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CFPB Needs Plan to Review Impact of Servicing Rule

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Mortgage Daily

                                                 July 25, 2016

A government report indicates that the Consumer Financial Protection Bureau needs to complete a plan to review the impact of servicing rules on community lenders.

Community banks and their credit union counterparts collectively owned mortgage servicing rights that were valued at around $3.1 billion
as of Sept. 30 of last year.

But new rules implemented since the financial crisis intended to protect consumers and strengthen the financial services industry have increased costs for the sector.

That was according to Mortgage Servicing – Community Lenders Remain Active under New Rules, But CFPB Needs More Complete Plans for Reviewing Rules from the Government Accountability Office.

The GAO conducted the study in response to being asked to review the effect of the rule changes on these smaller financial institutions.

“GAO analyzed financial data, reviewed relevant laws and documents from regulatory agencies, and interviewed 16 community lenders selected based on size and volume of mortgage servicing activities, as well as industry, consumer groups and federal officials,” the report stated.

According to the report, community lenders serviced about 13 percent of mortgages as of last year. That was around double the share in 2008.

Still, large banks service more than half of residential loans.

Many of the servicers interviewed by the GAO indicated that the rules have increased costs like staffing expenses and system updates.

“However, many also stated that servicing mortgages remained important to them for the revenue it can generate and their customer-focused business model,”
the report stated.

While new capital rules have been imposed on the treatment of MSRs,
the GAO said that the rules appear unlikely to affect most community lenders’ decisions to sell or retain MSRs.

In the third-quarter 2015, the GAO found that roughly just 1 percent of community banks had to limit the amount of MSRs counted in their capital because of the amount of assets they held.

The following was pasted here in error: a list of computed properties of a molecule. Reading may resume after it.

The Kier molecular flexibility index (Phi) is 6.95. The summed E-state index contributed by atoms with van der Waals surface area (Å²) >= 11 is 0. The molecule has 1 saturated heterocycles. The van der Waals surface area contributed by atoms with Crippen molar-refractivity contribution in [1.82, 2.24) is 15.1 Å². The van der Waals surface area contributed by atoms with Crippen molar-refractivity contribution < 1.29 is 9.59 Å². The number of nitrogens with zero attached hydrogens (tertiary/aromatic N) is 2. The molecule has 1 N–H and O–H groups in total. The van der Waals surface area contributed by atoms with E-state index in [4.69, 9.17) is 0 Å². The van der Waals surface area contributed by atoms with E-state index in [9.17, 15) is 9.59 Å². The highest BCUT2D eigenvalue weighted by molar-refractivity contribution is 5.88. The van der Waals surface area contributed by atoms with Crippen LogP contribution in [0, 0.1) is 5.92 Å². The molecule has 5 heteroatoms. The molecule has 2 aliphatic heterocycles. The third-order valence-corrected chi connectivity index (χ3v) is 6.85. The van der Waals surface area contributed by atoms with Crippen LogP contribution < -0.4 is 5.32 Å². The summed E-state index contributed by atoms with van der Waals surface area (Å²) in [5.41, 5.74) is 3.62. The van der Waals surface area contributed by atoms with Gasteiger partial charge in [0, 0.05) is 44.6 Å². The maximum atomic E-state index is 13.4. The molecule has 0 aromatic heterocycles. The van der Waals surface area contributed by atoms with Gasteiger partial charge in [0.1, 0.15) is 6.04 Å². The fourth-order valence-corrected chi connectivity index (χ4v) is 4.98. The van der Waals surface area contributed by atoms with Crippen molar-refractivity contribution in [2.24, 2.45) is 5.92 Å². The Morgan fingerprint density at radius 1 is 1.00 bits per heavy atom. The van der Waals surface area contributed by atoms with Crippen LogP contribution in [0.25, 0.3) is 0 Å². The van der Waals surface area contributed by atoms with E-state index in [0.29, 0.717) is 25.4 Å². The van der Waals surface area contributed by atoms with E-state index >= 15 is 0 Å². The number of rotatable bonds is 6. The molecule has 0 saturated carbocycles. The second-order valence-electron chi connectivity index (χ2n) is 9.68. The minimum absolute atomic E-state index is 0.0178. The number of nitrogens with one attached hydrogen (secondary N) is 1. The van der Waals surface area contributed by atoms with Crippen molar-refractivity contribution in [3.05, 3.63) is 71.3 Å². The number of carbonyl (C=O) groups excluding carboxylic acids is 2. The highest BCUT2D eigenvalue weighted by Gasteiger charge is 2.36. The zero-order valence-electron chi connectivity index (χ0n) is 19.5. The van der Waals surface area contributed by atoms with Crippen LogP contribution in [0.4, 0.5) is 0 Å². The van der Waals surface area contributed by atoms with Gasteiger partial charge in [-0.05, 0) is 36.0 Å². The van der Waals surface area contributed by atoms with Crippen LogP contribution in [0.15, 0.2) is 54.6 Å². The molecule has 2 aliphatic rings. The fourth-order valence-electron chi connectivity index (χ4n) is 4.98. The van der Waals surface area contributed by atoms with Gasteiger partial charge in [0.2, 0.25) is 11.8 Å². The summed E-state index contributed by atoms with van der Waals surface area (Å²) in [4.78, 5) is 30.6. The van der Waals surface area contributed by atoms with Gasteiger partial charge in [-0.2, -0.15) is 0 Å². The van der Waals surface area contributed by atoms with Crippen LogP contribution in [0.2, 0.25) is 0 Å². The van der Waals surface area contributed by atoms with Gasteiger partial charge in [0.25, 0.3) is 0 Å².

But a few of the banks that the GAO interviewed with large MSR concentrations indicated they were considering selling MSRs or making changes to their capital.

Market participants, however, told the GAO that MSR capital treatment was only one of several factors influencing their decisions.

The report said that most credit unions are unlikely to be impacted by by separate capital rules for credit unions.

“For example, credit unions told GAO they did not expect to make changes to their MSR holdings and one credit union explained that it is because MSRs represented a small percentage of their overall capital,” the report stated.

Although bank regulators have
included the capital rules in a retrospective review of all their rules required by statute, the CFPB’s plans for retrospectively reviewing its mortgage-servicing rules are incomplete.

“CFPB has not yet finalized a retrospective review plan or identified specific metrics, baselines and analytical methods as encouraged in Office of Management and Budget guidance,” the report said. “In addition, GAO found that agencies are better prepared to perform effective reviews if they identify potential data sources and the measures needed to assess rules’ effectiveness.”

CFPB officials, though, said it was too soon to identify relevant data. They want flexibility to design an effective methodology.

But the GAO said that without a completed plan, the bureau risks not having enough time to perform an effective review by the time it has to publish a report of its assessment in January 2019.

The GAO concluded that the CFPB should complete a plan to measure the effects of the new regulations. Specific metrics, baselines and analytical methods need to be included in the plan.

The bureau reportedly agreed to take steps
to complete its plan for conducting a retrospective review of the rules and refine the review’s scope and focus.

Credit unions seem pleased with the report.

“The GAO report confirms our concerns that CFPB’s mortgage servicing rules are impacting credit unions,” National Association of Federal Credit Unions Executive Vice President of Government Affairs and General Counsel Carrie Hunt said in a statement. “Furthermore, the findings underscore the fact that increasing compliance costs have impacted customers’ costs and choices.  The report notes that several institutions no longer offered customers certain products because offering them would necessitate additional regulatory requirements.  

“For this reason, we continue to urge CFPB to provide greater guidance and clarifications on these rules to insure that credit unions can continue to serve their members’ mortgage needs.”

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